Here, people centuries ago used a series of low-lying limestone outcrops as a canvas on which they carved symbols, motifs and objects that they observed in their environment.
Overall, archaeologists have found a total of some 900 rock carvings, or “petroglyphs,” at Al Jassasiya. They are mostly enigmatic cup marks arranged in various patterns, including rows and rosettes, but also eye-catching representations of sailing ships, usually seen from above but also depicted in linear profile, among other symbols and signs.
“Although rock art is common in the Arabian Peninsula, some of the carvings in Al Jassasiya are unique and cannot be found anywhere else,” Ferhan Sakal, head of excavation and site management at Qatar Museums, told CNN, referring to the petroglyphs of ships seen from a bird’s-eye view.
“These carvings represent a high degree of creativity and observation skills [on the part of] the artists who made them,” he said.
“Also [of] abstract thinking, as they were not able to see the dhow (a traditional ship) from above.”
There are about 12 notable petroglyph sites in Qatar, located mostly along the country’s coasts — though some carvings can even be seen in the heart of Doha’s Al Bidda Par, overlooking the Corniche, a popular waterfront promenade.
Al Jassasiya, about an hour north of Qatar’s uber-modern capital and near the old pearling port of Al Huwaila, was discovered in 1957. Over six weeks in late 1973 and early 1974, a Danish team led by archaeologist Holger Kapel and his son Hans Kapel undertook a study which painstakingly catalogued the entire site in photographs and drawings.
Of all the documented single figures and compositions, more than a third consist of cup marks in various configurations, shapes and sizes.
The most prominent pattern involves two parallel rows of seven holes, leading some to believe these were used to play mancala, a board game popular in many parts of the world since antiquity in which two contestants drop odd and even numbers of small stones into the depressions.
Others have disputed this theory, pointing to the fact some of the holes at Al Jassasiya are too small to hold any of the stones, while others can be found on slopes — an impractical choice that would have resulted in the counters falling out.
Further suggestions include the cup formations being used in some way for divination, or for the sorting and storage of pearls, or as systems to compute the time and tides.
So, what were they actually for and what do they mean?
“It is very difficult to answer,” acknowledged Sakal, who also does not side with the board-game theory.
“We have no direct clues about the motifs used in Al Jassasiya.
“In my opinion, they might have a ritual meaning and function, which is very old so that it cannot be explained ethnographically.”
“We really do not know,” conceded Sakal, explaining that petroglyphs — and rock art in general — are challenging to date.
“There are wild hypotheses about the age, ranging from Neolithic to late Islamic times.
“I personally think that not all carvings were made at the same time.”
A decade ago, one scientific study of nine different petroglyphs at Al Jassasiya found no evidence of them being more than a few hundred years old, but the researchers concluded more studies are needed, including the development of new techniques specific to limestone carvings.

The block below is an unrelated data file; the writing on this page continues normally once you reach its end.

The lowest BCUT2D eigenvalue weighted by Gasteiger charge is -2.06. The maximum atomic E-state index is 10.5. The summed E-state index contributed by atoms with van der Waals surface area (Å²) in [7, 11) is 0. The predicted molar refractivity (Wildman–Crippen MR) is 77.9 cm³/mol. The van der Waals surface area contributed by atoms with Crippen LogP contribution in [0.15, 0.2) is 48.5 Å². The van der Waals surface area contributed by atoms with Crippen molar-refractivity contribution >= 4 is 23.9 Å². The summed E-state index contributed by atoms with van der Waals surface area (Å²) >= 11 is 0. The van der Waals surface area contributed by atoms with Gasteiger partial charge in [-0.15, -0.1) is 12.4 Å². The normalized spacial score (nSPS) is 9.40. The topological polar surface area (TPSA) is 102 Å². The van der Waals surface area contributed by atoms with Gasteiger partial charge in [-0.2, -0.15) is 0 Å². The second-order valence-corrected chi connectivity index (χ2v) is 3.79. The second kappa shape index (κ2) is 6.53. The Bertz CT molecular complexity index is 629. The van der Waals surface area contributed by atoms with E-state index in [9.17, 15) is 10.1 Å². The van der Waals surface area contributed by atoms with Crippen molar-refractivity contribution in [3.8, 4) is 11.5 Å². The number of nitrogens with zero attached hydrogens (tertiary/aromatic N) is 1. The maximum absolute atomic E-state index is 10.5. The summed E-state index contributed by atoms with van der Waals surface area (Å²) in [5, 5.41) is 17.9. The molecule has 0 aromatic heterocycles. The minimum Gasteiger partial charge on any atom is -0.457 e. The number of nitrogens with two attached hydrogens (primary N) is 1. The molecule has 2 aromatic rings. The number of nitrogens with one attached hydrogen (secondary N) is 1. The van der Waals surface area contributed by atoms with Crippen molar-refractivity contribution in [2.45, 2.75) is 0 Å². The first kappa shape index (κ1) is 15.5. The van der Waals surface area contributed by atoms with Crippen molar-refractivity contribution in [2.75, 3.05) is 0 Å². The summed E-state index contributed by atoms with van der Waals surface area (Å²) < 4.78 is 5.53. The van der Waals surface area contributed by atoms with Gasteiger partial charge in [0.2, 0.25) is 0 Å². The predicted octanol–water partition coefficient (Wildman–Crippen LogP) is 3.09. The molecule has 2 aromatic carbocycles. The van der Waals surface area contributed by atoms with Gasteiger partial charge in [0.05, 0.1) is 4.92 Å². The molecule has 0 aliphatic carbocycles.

While experts cannot surely say when the Al Jassasiya petroglyphs were created, and by whom, they all agree the most fascinating — and unusual — carvings at the site are those of the boats.
These creations provide important information about the types of vessels used in the thriving fishing and pearling industries (for centuries, the mainstays of Qatar’s economy), as well as their various elements.
Most of the boats seen from above are usually fish-shaped with pointed sterns and rows of oars, carved with a pointed metal tool.
They contain several details, such as crossing ribs and holes likely showing the placing of masts and thwarts.
In some cases, a long line from the stern depicts a rope ending either in a traditional Arabic anchor (triangular stone anchor with two holes) or a European one (a metal anchor with a long shank and two curved arms, first used in the region about seven centuries ago).
“On some of the boats the oars are not parallel, as they would have to be when used for rowing, but pointing in different locations,” Frances Gillespie and Faisal Abdulla Al-Naimi wrote in Hidden in the Sands: Uncovering Qatar’s Past.
“This is how they would have looked when the boats were anchored out on the pearl banks and the oars were left in place for the divers to cling to and rest each time they came up.”
Experts say they can only speculate as to why there is such a high concentration of ship carvings at Al Jassasiya, compared to other coastal petroglyphic sites in Qatar.
“Ships held a powerful role in the beliefs of ancient peoples, who saw them as a symbolic means of transit from this world to the next,” Gillespie and Al-Naimi noted.
“Both Babylonians and ancient Egyptians believed that the dead reached the afterworld upon a ship. Greek myths spoke of the ferryman Charon who carried the souls of the dead across the river Styx to the underworld. It may be that the oldest of the ship carvings are echoes of a folk memory reaching far back into pre-historic times.”
Whatever the reason, visitors should remember to take water with them and wear a hat and sunscreen when wandering among the carvings to ponder their meaning.
The fenced site does not have any shaded areas, so the best times to visit are at sunrise and sunset. Al Jassasiya is located just south of the popular Azerbaijani Beach, so an excursion there can also be combined with a relaxing day beside the sea.